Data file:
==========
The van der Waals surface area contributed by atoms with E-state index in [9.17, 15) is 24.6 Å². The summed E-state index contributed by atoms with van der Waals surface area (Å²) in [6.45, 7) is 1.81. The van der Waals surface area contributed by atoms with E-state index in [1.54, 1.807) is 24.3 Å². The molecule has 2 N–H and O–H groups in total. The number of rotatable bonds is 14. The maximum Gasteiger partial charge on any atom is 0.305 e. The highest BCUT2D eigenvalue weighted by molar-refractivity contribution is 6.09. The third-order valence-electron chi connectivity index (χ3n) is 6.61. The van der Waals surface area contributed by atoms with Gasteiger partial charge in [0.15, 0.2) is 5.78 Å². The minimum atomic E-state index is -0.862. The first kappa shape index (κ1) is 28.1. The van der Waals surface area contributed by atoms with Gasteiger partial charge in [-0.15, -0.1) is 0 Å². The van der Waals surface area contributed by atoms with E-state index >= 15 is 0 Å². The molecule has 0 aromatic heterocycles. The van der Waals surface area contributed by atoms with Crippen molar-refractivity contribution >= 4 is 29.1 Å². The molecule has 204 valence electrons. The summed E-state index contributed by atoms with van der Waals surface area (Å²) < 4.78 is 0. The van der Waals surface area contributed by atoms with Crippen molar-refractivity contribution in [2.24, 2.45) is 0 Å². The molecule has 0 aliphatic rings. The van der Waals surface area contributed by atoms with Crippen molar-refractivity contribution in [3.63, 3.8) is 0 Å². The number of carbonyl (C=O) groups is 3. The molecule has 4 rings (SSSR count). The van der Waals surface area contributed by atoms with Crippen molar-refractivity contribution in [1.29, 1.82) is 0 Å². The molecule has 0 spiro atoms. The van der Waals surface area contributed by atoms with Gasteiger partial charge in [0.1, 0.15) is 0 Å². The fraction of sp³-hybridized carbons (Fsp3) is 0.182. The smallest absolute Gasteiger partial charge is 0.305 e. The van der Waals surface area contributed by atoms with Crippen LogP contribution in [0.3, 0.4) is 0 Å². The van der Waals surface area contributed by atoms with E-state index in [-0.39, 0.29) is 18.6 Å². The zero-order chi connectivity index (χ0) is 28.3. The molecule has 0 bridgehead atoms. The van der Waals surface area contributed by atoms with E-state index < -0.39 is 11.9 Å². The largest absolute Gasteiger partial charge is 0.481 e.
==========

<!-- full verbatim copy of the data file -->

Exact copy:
The van der Waals surface area contributed by atoms with E-state index in [9.17, 15) is 24.6 Å². The summed E-state index contributed by atoms with van der Waals surface area (Å²) in [6.45, 7) is 1.81. The van der Waals surface area contributed by atoms with E-state index in [1.54, 1.807) is 24.3 Å². The molecule has 2 N–H and O–H groups in total. The number of rotatable bonds is 14. The maximum Gasteiger partial charge on any atom is 0.305 e. The highest BCUT2D eigenvalue weighted by molar-refractivity contribution is 6.09. The third-order valence-electron chi connectivity index (χ3n) is 6.61. The van der Waals surface area contributed by atoms with Gasteiger partial charge in [0.15, 0.2) is 5.78 Å². The minimum atomic E-state index is -0.862. The first kappa shape index (κ1) is 28.1. The van der Waals surface area contributed by atoms with Gasteiger partial charge in [-0.15, -0.1) is 0 Å². The van der Waals surface area contributed by atoms with E-state index >= 15 is 0 Å². The molecule has 0 aromatic heterocycles. The van der Waals surface area contributed by atoms with Crippen molar-refractivity contribution >= 4 is 29.1 Å². The molecule has 204 valence electrons. The summed E-state index contributed by atoms with van der Waals surface area (Å²) < 4.78 is 0. The van der Waals surface area contributed by atoms with Crippen molar-refractivity contribution in [2.24, 2.45) is 0 Å². The molecule has 0 aliphatic rings. The van der Waals surface area contributed by atoms with Crippen molar-refractivity contribution in [3.63, 3.8) is 0 Å². The number of carbonyl (C=O) groups is 3. The molecule has 4 rings (SSSR count). The van der Waals surface area contributed by atoms with Crippen molar-refractivity contribution in [1.29, 1.82) is 0 Å². The molecule has 0 spiro atoms. The van der Waals surface area contributed by atoms with Gasteiger partial charge in [0.1, 0.15) is 0 Å². The fraction of sp³-hybridized carbons (Fsp3) is 0.182. The smallest absolute Gasteiger partial charge is 0.305 e. The van der Waals surface area contributed by atoms with Crippen LogP contribution in [0.3, 0.4) is 0 Å². The van der Waals surface area contributed by atoms with E-state index in [-0.39, 0.29) is 18.6 Å². The zero-order chi connectivity index (χ0) is 28.3. The molecule has 0 bridgehead atoms. The van der Waals surface area contributed by atoms with E-state index < -0.39 is 11.9 Å². The largest absolute Gasteiger partial charge is 0.481 e.